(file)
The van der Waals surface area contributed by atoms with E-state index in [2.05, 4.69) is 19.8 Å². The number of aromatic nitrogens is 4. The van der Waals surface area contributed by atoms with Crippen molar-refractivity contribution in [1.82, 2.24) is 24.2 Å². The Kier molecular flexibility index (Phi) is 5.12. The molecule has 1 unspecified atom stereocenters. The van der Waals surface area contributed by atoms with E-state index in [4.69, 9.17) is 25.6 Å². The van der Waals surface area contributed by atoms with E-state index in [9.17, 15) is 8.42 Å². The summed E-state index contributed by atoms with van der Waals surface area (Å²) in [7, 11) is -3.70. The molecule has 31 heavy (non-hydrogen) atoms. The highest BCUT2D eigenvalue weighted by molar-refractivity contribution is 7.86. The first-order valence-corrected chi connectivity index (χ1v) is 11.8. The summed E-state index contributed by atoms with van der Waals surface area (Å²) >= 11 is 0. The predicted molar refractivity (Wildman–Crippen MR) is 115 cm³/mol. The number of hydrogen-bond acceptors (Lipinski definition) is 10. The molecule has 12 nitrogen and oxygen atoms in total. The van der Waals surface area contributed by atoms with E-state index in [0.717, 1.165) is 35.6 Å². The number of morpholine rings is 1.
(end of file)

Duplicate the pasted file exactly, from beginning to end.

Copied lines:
The van der Waals surface area contributed by atoms with E-state index in [2.05, 4.69) is 19.8 Å². The number of aromatic nitrogens is 4. The van der Waals surface area contributed by atoms with Crippen molar-refractivity contribution in [1.82, 2.24) is 24.2 Å². The Kier molecular flexibility index (Phi) is 5.12. The molecule has 1 unspecified atom stereocenters. The van der Waals surface area contributed by atoms with E-state index in [4.69, 9.17) is 25.6 Å². The van der Waals surface area contributed by atoms with E-state index in [9.17, 15) is 8.42 Å². The summed E-state index contributed by atoms with van der Waals surface area (Å²) in [7, 11) is -3.70. The molecule has 31 heavy (non-hydrogen) atoms. The highest BCUT2D eigenvalue weighted by molar-refractivity contribution is 7.86. The first-order valence-corrected chi connectivity index (χ1v) is 11.8. The summed E-state index contributed by atoms with van der Waals surface area (Å²) >= 11 is 0. The predicted molar refractivity (Wildman–Crippen MR) is 115 cm³/mol. The number of hydrogen-bond acceptors (Lipinski definition) is 10. The molecule has 12 nitrogen and oxygen atoms in total. The van der Waals surface area contributed by atoms with E-state index in [0.717, 1.165) is 35.6 Å². The number of morpholine rings is 1.